The History of ABA Therapy
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There was a time when children with Autism were sent to live at psychiatric institutions with extremely inhumane conditions.
That’s because, before 1960, many medical and psychological professionals believed that autistic children could not be self-sufficient. They were incapable of learning and interacting with society in general.
However, that type of highly controversial ‘Autism therapy’ changed dramatically thanks to Dr. Ole Ivar Lovaas, the founder of ABA therapy.
This renowned Norweigan-American psychologist was one of the first in the 1950s and 1960s to use the principles of behaviorism to treat people with Autism.
His pioneering work helped to develop an early form of Applied Behavior Analysis or ABA therapy, a revolutionary Autism treatment.
Since then, ABA therapy has been internationally recognized as the preeminent tool in treating children and adults with Autism.
This is the primary approach we use at Heartlinks to treat a wide range of children with Autism spectrum disorder or ASD.
ABA therapy has revolutionized the Autism landscape by allowing people with this neurological disorder to live healthy and fulfilling lives.
What is ABA Therapy?
The foundation of ABA therapy lies in the principles of behavior and motivation.
The goal is to increase positive behaviors while decreasing undesired ones.
ABA practitioners believe behavior can be evaluated, learned, and changed through reinforcement.
The therapist is there to work with the child or adult to identify undesired behaviors. Then working together, they try to understand why they exhibit those behaviors and how they can be substituted for more socially acceptable ones.
The research has indicated that ABA therapy is exceptionally effective at treating not only people with ASD but other behavioral conditions, including ADHD, depression, particular phobias, and anxiety.
Thanks in part to the fact that ABA therapy can be tailored to an individual’s unique needs, applied behavior analysis has been revolutionary in promoting learning and meaningful change.
Who Invented ABA?
Dr. Ole Ivar Lovaas has been credited with developing ABA therapy.
Yet the history of ABA therapy can find its roots in psychologist, Dr. John B. Watson. He believed that the field of psychology should focus on observable behavior. This challenged psychology’s belief at the time of solely focusing on private internal events.
Watson believed a person’s behavior was motivated by environmental stimuli.
B.F. Skinner, another notable psychologist of that era, expanded on this theory when he stated that the consequences of behavior were also critical. Skinner suggested that a punishment and rewards system could influence future behavior like a person’s environment could, and the term behaviorism was born!
It wasn’t until the 1960s that Dr. Lovaas incorporated these behaviorist theories and developed what is known as ABA therapy. His goals were to:
- Decrease inappropriate behavior, such as aggressive behavior (i.e., head banging or temper tantrums).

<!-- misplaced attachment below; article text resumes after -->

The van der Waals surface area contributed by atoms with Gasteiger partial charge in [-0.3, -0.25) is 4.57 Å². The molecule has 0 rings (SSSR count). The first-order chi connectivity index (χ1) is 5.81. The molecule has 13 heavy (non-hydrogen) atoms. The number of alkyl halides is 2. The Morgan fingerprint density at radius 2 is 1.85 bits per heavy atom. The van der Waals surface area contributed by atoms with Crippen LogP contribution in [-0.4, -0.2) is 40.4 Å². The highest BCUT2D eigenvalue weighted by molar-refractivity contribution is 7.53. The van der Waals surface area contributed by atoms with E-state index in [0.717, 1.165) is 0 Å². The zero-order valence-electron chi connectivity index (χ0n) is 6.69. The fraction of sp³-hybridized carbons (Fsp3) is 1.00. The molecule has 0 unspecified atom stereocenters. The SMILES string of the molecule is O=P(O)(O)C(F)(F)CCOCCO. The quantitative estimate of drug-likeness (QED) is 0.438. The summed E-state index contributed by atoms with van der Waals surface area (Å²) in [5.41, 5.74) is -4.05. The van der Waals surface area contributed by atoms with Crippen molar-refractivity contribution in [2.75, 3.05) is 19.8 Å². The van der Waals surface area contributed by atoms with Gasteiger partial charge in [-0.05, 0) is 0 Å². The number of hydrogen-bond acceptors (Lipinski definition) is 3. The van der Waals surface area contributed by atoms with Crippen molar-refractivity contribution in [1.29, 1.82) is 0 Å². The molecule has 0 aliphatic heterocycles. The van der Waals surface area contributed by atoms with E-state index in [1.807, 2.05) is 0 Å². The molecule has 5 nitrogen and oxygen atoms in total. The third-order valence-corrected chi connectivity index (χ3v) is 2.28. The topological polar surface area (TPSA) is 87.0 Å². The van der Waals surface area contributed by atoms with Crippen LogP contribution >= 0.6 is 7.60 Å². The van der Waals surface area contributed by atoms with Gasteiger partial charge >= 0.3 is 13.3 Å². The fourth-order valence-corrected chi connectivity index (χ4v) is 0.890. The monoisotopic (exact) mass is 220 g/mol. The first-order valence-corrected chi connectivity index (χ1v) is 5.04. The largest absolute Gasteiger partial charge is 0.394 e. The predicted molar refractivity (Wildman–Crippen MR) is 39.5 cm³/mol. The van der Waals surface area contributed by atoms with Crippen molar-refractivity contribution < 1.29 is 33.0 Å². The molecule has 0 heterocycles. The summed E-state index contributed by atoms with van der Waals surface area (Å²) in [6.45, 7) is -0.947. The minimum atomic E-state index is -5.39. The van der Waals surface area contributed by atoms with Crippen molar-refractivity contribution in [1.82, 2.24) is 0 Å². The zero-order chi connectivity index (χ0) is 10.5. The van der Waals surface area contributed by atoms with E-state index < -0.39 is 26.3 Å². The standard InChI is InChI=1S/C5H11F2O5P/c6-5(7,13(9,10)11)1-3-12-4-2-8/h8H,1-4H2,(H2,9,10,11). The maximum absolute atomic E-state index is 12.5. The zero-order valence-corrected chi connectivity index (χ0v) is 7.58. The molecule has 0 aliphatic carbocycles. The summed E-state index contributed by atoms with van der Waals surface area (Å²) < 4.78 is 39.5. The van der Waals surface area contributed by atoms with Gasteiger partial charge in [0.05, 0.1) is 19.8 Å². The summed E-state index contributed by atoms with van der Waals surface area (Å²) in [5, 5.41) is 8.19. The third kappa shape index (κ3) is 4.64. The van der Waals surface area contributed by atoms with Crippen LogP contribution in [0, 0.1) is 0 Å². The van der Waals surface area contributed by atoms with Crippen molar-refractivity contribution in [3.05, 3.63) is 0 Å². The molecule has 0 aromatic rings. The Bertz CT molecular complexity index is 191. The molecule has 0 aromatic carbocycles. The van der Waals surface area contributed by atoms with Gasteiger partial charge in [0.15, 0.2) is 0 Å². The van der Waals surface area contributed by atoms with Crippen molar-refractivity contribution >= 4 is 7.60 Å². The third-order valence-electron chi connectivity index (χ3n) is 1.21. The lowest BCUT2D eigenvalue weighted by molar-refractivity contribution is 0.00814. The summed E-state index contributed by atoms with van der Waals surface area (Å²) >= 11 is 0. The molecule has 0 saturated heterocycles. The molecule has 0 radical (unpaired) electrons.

- Teach life and social skills.
- Teach verbal and non-verbal communication.
When Did ABA Become Popular?
ABA therapy became popular after Dr. Lovaas published his 1987 article “Behavioral Treatment and Normal Educational and Intellectual Functioning in Young Autistic Children.”
The study detailed how a group of children with Autism was given 40 hours a week of applied behavioral therapy for two to six years. The results were that 90% of the children that had undergone the treatment showed significant improvements in their ability to socialize and communicate and had dramatic cognitive improvement.
As a result of this study, ABA therapy became the pinnacle for the behavioral treatment of children who had received an Autism diagnosis.
Why is ABA Therapy Controversial?
As Dr. Lovaas developed ABA therapy, some peers saw his tactics as too aggressive. His punishments were considered too harsh.
Lovaas and his team worked with a pair of five-year-old twins. They were attempting to show them how to be more affectionate. During this period, a researcher would command one of the twins to hug the other. If he refused, he’d receive an electric shock.
Other punishments accredited to Dr. Lovaas included subjecting children to loud noises, bright lights, slapping them, or denying them food.
Current ABA therapists, such as those at Heartlinks, do not use electric shock; or any type of punishment. We only use rewards. If a child cannot complete a task, we give them prompts and help until they succeed.
However, despite eliminating physical punishment, many Autism advocates believe ABA therapy is still too harsh.
They argue that teaching a child with ASD to make extended eye contact when speaking with someone else, even if it causes them pain, is worth it. Advocates oppose teaching children to ignore physical discomfort or disguise their Autism to be treated as equal to others.
Choose Heartlinks For Your ABA Needs
At Heartlinks, our priority has been and always will be the safety and well-being of young clients.
Our focus is on encouraging communication and teaching life skills through ABA therapy.
Despite its controversies, ABA therapy has successfully instructed children with Autism to learn new skills, alter existing behaviors, improve their academic performance, and modify existing behaviors.
As an evidence-based therapy, it has led to many positive outcomes for millions of children with Autism.
Contact Heartlinks today to learn more about how ABA therapy can help your child.